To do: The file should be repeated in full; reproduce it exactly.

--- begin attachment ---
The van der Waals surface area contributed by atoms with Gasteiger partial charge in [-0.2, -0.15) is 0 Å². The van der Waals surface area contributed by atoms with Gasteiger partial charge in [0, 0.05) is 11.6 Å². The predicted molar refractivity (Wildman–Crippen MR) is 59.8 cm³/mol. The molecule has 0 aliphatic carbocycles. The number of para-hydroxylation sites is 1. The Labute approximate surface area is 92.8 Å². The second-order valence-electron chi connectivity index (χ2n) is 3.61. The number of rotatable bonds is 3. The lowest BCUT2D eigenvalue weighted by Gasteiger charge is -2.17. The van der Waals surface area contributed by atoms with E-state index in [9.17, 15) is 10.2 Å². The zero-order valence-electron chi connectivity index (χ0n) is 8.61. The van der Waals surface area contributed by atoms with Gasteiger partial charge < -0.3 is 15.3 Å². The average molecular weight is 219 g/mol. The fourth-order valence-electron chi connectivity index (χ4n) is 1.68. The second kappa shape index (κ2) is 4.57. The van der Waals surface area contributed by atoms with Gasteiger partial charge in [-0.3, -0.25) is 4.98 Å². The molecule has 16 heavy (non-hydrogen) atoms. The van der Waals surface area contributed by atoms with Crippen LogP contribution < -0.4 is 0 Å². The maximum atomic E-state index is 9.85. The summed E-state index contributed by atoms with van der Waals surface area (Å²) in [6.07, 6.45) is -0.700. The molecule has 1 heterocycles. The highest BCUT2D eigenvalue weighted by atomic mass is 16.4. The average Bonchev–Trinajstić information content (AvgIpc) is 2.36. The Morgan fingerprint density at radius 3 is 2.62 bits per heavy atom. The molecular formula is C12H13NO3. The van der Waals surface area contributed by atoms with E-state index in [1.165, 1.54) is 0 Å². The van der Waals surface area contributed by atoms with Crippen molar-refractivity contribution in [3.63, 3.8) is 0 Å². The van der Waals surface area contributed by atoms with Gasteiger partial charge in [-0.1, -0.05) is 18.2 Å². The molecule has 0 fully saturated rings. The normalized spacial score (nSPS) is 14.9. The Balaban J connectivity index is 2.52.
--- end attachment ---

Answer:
The van der Waals surface area contributed by atoms with Gasteiger partial charge in [-0.2, -0.15) is 0 Å². The van der Waals surface area contributed by atoms with Gasteiger partial charge in [0, 0.05) is 11.6 Å². The predicted molar refractivity (Wildman–Crippen MR) is 59.8 cm³/mol. The molecule has 0 aliphatic carbocycles. The number of para-hydroxylation sites is 1. The Labute approximate surface area is 92.8 Å². The second-order valence-electron chi connectivity index (χ2n) is 3.61. The number of rotatable bonds is 3. The lowest BCUT2D eigenvalue weighted by Gasteiger charge is -2.17. The van der Waals surface area contributed by atoms with E-state index in [9.17, 15) is 10.2 Å². The zero-order valence-electron chi connectivity index (χ0n) is 8.61. The van der Waals surface area contributed by atoms with Gasteiger partial charge < -0.3 is 15.3 Å². The average molecular weight is 219 g/mol. The fourth-order valence-electron chi connectivity index (χ4n) is 1.68. The second kappa shape index (κ2) is 4.57. The van der Waals surface area contributed by atoms with Gasteiger partial charge in [-0.3, -0.25) is 4.98 Å². The molecule has 16 heavy (non-hydrogen) atoms. The van der Waals surface area contributed by atoms with Crippen LogP contribution < -0.4 is 0 Å². The maximum atomic E-state index is 9.85. The summed E-state index contributed by atoms with van der Waals surface area (Å²) in [6.07, 6.45) is -0.700. The molecule has 1 heterocycles. The highest BCUT2D eigenvalue weighted by atomic mass is 16.4. The average Bonchev–Trinajstić information content (AvgIpc) is 2.36. The Morgan fingerprint density at radius 3 is 2.62 bits per heavy atom. The molecular formula is C12H13NO3. The van der Waals surface area contributed by atoms with E-state index in [1.165, 1.54) is 0 Å². The van der Waals surface area contributed by atoms with Crippen molar-refractivity contribution in [3.63, 3.8) is 0 Å². The van der Waals surface area contributed by atoms with Gasteiger partial charge in [-0.1, -0.05) is 18.2 Å². The molecule has 0 fully saturated rings. The normalized spacial score (nSPS) is 14.9. The Balaban J connectivity index is 2.52.